Daniel F. McNeill

    By the time of the Civil War, baseball arrived on the scene in America with events in its drama that parallel all the major themes of the Christian religion: a primary state of innocence, the batter setting himself at the plate; a temptation, the offering of the ball by the pitcher; a fall, the self-condemnation by hitting the ball to the diminished role of a base runner; sin, the passive touching of a base; faith, running the bases or taking a daring lead off base; grace, a sudden unmerited aid that  leads to advancement on the bases or scoring a run; and the final redemption of reaching the place at home plate where the player was at the beginning. The game even expresses also a parallel to the idea of predestination in Calvinism. The batter who hits a home run is ipso facto predestined to be saved. He is the exception. He hits the ball so well that his salvation is assured prior to his birth on the bases. Baseball is a game invented by nineteenth-century Protestants and the drama relates to Transcendentalism because Transcendentalists struggled to free themselves from traditional Protestant Christianity. Baseball players struggle to free themselves from the predicaments they face in a game that parallel the basic drama of Christian experience.They face on the base paths a representation of life prescribed for them in a form that they struggle to escape. Transcendentalists also tried to escape from an unwanted form of life. In the case of baseball players, the life they oppose is expressed in a cycle of events parallel to Christianity that they pass through against their will and transcend by scoring a run. For transcendentalists, it is Christianity itself that they transcend.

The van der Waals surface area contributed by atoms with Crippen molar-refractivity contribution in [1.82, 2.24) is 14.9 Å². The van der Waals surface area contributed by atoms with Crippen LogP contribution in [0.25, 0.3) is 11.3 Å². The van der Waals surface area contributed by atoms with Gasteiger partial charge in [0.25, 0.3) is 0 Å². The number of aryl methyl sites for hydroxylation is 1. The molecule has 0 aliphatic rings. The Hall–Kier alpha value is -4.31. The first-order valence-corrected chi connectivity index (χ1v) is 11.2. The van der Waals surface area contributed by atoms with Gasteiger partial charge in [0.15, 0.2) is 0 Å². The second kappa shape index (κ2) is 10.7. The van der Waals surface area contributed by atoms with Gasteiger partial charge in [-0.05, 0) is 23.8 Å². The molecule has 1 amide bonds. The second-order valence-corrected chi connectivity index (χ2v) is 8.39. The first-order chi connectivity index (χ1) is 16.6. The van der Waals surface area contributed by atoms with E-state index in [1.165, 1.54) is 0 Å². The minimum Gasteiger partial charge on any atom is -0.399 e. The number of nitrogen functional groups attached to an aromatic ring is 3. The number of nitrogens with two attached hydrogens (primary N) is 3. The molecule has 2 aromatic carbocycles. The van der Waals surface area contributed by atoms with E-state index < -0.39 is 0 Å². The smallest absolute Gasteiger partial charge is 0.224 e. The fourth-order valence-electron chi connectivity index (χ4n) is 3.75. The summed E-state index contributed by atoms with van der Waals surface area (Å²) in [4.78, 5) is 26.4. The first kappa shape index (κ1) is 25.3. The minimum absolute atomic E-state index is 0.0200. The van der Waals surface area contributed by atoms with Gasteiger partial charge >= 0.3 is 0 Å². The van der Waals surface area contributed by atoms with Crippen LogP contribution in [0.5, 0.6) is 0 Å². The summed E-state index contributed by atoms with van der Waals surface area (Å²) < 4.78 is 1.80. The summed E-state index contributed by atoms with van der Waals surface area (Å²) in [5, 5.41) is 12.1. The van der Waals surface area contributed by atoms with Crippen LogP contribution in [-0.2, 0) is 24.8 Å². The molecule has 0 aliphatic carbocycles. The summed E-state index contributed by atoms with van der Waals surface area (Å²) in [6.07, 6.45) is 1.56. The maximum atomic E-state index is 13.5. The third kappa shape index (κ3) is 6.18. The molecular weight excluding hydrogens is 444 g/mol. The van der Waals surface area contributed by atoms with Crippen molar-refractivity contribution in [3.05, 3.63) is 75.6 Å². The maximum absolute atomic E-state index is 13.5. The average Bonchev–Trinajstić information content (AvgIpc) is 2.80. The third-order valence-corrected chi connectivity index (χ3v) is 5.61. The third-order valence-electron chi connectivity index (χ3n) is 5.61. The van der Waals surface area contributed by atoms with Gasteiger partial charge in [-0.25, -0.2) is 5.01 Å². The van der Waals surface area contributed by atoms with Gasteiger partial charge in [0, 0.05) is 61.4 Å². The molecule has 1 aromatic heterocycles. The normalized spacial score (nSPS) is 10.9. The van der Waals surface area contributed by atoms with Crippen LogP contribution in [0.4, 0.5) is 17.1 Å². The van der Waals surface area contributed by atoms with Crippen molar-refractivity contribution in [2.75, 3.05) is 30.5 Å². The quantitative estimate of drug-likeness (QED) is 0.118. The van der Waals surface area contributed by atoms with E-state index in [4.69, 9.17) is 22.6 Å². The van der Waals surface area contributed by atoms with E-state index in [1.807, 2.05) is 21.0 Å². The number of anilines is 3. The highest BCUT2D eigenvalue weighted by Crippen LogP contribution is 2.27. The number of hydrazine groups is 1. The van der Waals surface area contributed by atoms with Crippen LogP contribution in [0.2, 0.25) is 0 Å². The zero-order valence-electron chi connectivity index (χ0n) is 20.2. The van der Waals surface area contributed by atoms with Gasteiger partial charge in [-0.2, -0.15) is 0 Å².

Is it not natural for a people who have rid themselves of rule by a European nation to also rid themselves of a European religion? Some writers of the transcendentalist period in the early 19th century like Nathaniel Hawthorne remained Christians but even they sought a genuine new spirituality that the old Catholic and Protestant practices could no longer provide. They all sensed that Christianity fit the past but not their time. However none of them escaped to new spiritual experiences without the key elements of Christian experience remaining in their minds since they all knew the main themes in the bible. Emerson was a consecrated minister before he renounced his ministry. Hawthorne observed in Rome at Saint Peter's Catholics going to confession and confessed that he would have practiced it if he could have believed it would allow him a genuine experience. In his last novel, The Marble Fawn. his American hero and heroine search the artistic and religious remains in Italy for genuine uplifting spiritual experiences. They find little in the Italian Christianity of their time, the 1850s, that is genuine and in their two European friends, Miriam and Donatello, they brush up against genuine evil. Baseball players also test experience to try to find something genuine. Hitting the ball turns out to be a deception that leads only to passivity at one of the bases. Touching a base for safety is a kind of death. A lead off  base is life but it is life with danger because nine enemy players try to force a runner back to his base and block his advancement. The enemy players all want to eliminate a base runner, to put him out. For a player to swing his arms furiously and feel his legs pumping up and down as he runs at top speed towards a new base or towards the plate is real life. The only genuine being of a base runner is base running. The bases threaten to make the base runner accept the falsity of attaching himself to a base rather than running along the course of the bases and existing truly. Evil is borrowed being. It is non-being posing as being. The base runner must not borrow his being by touching a base. Rather than posing as being by holding a foot against a base, he must create his being by leading off base. He has faith that his true being is not identical with his present existence on the bases. He must not let himself become the same as this new existence. Transcendentalists also wanted nothing to do with an existence rooted in the traditional Christian experiences offered them by their Protestant background. They were certain another superior and more genuine existence was possible. If it meant adopting a spiritual way of life that was not Christian, then so be it. Get rid of everything that is not real life. Don’t remain in contact with anything that  prevents you from feeling what is genuine. Leave your base. Try to find your true home.